The Nature of the Soul

Cicero

Cicero

It’s impossible to locate an earthly origin of souls. There’s nothing mixed or compounded in souls, they’re not earth or made of earth. They’re not even moist or airy or fiery. There’s nothing in these elements that accounts for the power of memory, mind or thought, that recalls the past, foresees the future or comprehends the present. These faculties are divine; you won’t find a way for them to get to man except from god. The natural power of the soul is therefore unique, distinct from the usual and familiar elements. Whatever it is that thinks, knows, lives and grows must be heavenly, divine, and therefore eternal. And god, who is recognized by us, can only be recognized by a mind that is free and unencumbered, distinct from any mortal compound, sensing all and setting all in motion, itself endowed with eternal movement. The human mind consists of the same element, the same nature.—Marcus Tullius Cicero, Consolation

“The Divine Felicity of His Style”

Marcus Tullius Cicero

Marcus Tullius Cicero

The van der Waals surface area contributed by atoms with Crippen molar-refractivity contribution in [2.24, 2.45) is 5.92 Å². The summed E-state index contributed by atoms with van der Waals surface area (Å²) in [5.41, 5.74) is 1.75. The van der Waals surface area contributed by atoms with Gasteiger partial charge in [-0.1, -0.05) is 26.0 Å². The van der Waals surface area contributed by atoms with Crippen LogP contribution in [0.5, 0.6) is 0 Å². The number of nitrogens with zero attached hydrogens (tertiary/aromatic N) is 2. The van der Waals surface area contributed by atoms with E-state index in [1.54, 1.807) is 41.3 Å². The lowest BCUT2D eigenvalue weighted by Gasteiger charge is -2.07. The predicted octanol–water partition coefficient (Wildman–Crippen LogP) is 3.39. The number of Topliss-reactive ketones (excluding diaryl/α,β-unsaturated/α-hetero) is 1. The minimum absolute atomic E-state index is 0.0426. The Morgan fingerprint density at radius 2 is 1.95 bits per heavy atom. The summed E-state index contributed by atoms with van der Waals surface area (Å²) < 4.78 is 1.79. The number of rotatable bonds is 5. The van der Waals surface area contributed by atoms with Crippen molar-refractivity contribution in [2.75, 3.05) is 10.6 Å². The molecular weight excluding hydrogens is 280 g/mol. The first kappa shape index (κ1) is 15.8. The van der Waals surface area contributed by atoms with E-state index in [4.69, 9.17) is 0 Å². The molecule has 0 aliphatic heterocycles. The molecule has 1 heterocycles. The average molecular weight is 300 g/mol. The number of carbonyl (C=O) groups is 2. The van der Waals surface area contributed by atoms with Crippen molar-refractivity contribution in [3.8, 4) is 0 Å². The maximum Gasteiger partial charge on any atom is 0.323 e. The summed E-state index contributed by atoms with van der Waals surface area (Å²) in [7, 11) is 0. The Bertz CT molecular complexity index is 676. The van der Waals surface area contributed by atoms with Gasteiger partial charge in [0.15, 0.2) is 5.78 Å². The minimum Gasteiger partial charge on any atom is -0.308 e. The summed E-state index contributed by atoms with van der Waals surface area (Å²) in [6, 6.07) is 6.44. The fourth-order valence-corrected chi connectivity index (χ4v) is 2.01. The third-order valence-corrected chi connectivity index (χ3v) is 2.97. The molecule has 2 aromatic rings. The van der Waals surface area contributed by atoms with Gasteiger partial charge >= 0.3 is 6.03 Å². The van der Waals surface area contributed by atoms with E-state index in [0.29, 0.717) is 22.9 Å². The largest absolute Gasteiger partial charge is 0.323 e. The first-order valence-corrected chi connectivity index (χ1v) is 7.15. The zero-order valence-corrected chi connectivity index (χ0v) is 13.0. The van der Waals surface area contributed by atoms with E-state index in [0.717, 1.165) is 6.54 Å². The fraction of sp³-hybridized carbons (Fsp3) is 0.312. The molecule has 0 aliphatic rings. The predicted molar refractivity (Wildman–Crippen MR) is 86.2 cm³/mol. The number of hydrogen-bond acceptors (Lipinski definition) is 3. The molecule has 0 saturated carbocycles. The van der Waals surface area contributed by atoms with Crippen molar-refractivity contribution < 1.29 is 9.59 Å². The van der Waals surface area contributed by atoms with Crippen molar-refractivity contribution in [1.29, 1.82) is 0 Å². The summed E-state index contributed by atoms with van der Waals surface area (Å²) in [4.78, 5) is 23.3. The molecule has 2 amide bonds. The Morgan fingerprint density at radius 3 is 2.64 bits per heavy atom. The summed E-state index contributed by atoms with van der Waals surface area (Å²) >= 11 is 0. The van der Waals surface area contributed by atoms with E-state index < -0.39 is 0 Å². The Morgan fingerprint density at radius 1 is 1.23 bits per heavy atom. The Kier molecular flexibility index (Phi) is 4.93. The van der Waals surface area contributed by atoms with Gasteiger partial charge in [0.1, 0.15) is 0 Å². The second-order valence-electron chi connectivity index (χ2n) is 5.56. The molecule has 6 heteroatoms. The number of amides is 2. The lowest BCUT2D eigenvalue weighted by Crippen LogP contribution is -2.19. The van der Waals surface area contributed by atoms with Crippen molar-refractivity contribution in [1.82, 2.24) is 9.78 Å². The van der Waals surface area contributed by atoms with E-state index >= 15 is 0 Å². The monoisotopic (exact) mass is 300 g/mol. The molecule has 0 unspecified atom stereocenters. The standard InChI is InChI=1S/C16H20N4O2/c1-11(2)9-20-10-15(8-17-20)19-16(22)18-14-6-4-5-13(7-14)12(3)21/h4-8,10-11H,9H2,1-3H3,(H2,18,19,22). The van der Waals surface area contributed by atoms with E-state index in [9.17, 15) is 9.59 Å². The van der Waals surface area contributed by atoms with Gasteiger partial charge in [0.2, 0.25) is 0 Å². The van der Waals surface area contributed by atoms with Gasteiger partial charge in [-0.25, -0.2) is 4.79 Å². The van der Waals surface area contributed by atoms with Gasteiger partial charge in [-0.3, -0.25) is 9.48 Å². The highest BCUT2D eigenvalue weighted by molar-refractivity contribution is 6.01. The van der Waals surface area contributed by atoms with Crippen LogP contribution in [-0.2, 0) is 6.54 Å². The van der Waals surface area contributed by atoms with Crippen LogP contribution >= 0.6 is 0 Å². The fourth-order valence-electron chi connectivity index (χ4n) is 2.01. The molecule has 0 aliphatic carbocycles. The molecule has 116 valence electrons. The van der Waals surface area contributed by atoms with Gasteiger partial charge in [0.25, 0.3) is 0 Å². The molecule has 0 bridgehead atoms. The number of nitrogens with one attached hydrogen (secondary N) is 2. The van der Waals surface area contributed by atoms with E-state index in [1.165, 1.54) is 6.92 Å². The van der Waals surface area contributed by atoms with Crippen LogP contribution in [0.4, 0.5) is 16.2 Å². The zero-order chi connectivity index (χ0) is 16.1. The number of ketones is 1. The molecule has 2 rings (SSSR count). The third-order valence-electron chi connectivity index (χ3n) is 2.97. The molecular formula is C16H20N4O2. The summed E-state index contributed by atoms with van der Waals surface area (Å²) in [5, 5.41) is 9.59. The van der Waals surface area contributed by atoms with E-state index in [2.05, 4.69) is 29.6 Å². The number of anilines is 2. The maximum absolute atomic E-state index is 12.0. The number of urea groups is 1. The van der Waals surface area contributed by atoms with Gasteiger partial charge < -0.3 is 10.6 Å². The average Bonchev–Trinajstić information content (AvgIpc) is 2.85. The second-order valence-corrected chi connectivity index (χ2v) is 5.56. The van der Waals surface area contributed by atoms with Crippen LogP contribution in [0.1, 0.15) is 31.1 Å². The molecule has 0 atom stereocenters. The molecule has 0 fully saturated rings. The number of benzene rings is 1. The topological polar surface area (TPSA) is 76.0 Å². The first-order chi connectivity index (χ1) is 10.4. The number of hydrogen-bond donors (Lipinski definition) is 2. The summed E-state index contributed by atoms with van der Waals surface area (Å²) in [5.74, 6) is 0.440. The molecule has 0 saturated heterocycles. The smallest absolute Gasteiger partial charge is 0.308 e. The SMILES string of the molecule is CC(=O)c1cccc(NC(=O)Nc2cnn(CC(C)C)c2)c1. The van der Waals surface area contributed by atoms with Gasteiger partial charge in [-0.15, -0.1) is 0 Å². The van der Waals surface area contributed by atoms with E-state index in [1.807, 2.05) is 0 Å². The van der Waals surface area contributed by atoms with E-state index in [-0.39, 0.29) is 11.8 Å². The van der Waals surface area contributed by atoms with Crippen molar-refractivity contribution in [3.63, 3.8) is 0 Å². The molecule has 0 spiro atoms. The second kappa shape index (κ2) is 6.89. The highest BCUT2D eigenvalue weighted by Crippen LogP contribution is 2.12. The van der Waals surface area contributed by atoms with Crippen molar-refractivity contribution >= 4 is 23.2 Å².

When I was a boy, I was fonder of Seneca than of Cicero, and till I was twenty years old could not bear to spend any time in reading him; while all the other writers of antiquity generally pleased me. Whether my judgment be improved by age, I know not; but am certain, that Cicero never pleased me so much when I was fond of those juvenile studies as he does now when I am grown old; not only for the divine felicity of his style, but the sanctity of his heart and morals: in short, he has inspired my soul, and made me feel myself a better man. I make no scruple, therefore, to exhort our youth to spend their hours in reading and getting his books by heart, rather than in the vexatious squabbles and peevish controversies with which the world abounds. For my own part, though I am now in the decline of life, yet as soon as I have finished what I have in hand, I shall think it no reproach to me to seek a reconciliation with my Cicero, and renew an old acquaintance with him, which for many years has been unhappily intermitted.—Erasmus, Letter #499 to Johannes Ulattenus